I won’t be boring and discuss meeting at the train station and getting to Wermelskirchen, so I will skip straight to the whole purpose behind orientation and what exactly we did for three days with essentially no wifi. Firstly, I finally met Yuchen, my fellow Buckeye who also received an ETA to Germany! Crazy how our paths never crossed at OSU and we met in a tiny little town in Germany. Orientation was a lot of logistics regarding things we need to do, but also a time to make friends and of course, learn the ropes of leading a classroom. On the final day, we had a mock 45-minute lesson and it went amazingly well! We taught our class of faux-German students (aka other Fulbrighters) a lesson on US geography, and we got a lot of great feedback in return. I definitely plan on using this lesson in the classroom this coming year.
The trip back to Leipzig was nothing special—Deutsche Bahn tarnished their reputation as always being punktlich (punctual) by being late and causing me to miss two trains. Luckily their staff is extremely accommodating and printed me off new connecting tickets, free of charge.
On Friday the 5th of September, I went to the Peter-Apian-Oberschule for the first time. It was the weirdest sensation—I have never stepped foot in this school, let alone town before, yet everyone knew who I was. I could hear the words “Amerikanerin” and “Layla” (said in the most German of German accents, ever) being whispered in the background, and all I could do was just smile at them all. I had the chance to sit in on one lesson that day, grade 6, and I was extremely impressed by their knowledge of the English language already. I quickly introduced myself, and then we went straight to questions. Here is a list of questions these 6th grade German children asked me:
- How old are you?
- Do you have a boyfriend?
- Do you have a weapon? (talk about perceptions of Americans abroad… oy vey)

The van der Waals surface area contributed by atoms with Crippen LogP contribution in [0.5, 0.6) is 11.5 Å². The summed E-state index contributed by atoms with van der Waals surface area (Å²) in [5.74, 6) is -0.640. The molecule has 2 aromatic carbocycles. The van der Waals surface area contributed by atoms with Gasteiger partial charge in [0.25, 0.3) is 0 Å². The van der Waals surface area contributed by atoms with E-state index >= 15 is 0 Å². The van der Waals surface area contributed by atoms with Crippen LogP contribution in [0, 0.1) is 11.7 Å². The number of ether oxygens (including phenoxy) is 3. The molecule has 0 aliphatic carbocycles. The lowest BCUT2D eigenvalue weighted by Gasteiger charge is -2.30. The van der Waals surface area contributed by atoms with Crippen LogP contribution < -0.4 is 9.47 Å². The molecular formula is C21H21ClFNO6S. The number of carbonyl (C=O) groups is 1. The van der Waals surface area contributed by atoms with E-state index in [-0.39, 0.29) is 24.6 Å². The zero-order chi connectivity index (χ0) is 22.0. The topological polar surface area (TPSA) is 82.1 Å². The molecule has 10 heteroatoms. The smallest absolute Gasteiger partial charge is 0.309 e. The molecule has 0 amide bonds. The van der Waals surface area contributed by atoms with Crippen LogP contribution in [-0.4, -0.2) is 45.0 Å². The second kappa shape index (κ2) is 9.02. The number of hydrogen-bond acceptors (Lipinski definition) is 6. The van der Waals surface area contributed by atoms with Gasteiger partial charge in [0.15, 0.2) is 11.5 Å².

- Who is your favorite pop star?
- Do you have Instagram/WhatsApp?
- What is your favorite Emoji?
- How is American chocolate?
- Do you have a pet?
- Do you have a child?
- Do you like Obama?
…Among others. I will probably end up making a post called “Crazy things German school kids ask me” by the end of this whole experience. So funny though. They really made a great first impression on me. I can’t wait to see what the other classes are like. Other than that, I also arranged my timetable for when and which classes I will be assisting. I only work Monday-Thursday, and on Monday, I don’t start til 9:30, so I can even sleep in a little that day. It’s a really cute town, but I am glad I decided to live in Leipzig—I would be so bored in Leisnig once classes were finished. And I would prefer to not awkwardly run into students on the streets. My mentor, Jenifer, did give me a little walking tour of the town, and it was very beaufitul. We visited Burg Mildenstein, a castle, and the caretaker of the grounds let us in without charge as a “Welcome to Leisnig” present. He also gave me a Castles of Saxon book, so I definitely plan to use that in my future travels! Buuuut, despite his friendliness, he was rather creepy. He told us to make a left when we enter the castle, and that led to like, a dark crypt with no light or exit. Jenifer and I jokingly said he would lock us in and we’d never get out. Luckily, we went back and went right, the correct way, and explored the old castle.
On Saturday the 6th, I relaxed a bit, still recovering from all the traveling I have done over the past couple of days, and eventually met up with another American teaching assistant, Chelsea, who is also in Leipzig! Fun times. The next day, I decided to visit the Völkerschlachtdenkmal, which isn’t too far way from where I live. This monument, dedicated to the fallen Germans amidst Napolean’s defeat in Leipzig, was incredible. I say this without any hesitation that it was the coolest monument I have ever been to in my life. When you see the monument, it demands attention and respect that it so rightfully deserves. When you enter the monument, it looks like you have entered a tomb straight out of Indiana Jones. Large statues of men in an eternal sleep, still dressed to fight, guard the perimeter both inside and outside of the massive monument. I walked to the very top of the monument to see a stunning view of my city, Leipzig. I was breathless because of both the view, and the fact that I just walked up 300+ stairs. I also visited the museum they have on site, which was very cool. I got to see old military uniforms and books among other things on display. Definitely a site to see if you visit Leipzig!
So, tomorrow begins my first full week at school, so I will end this extremely long post now.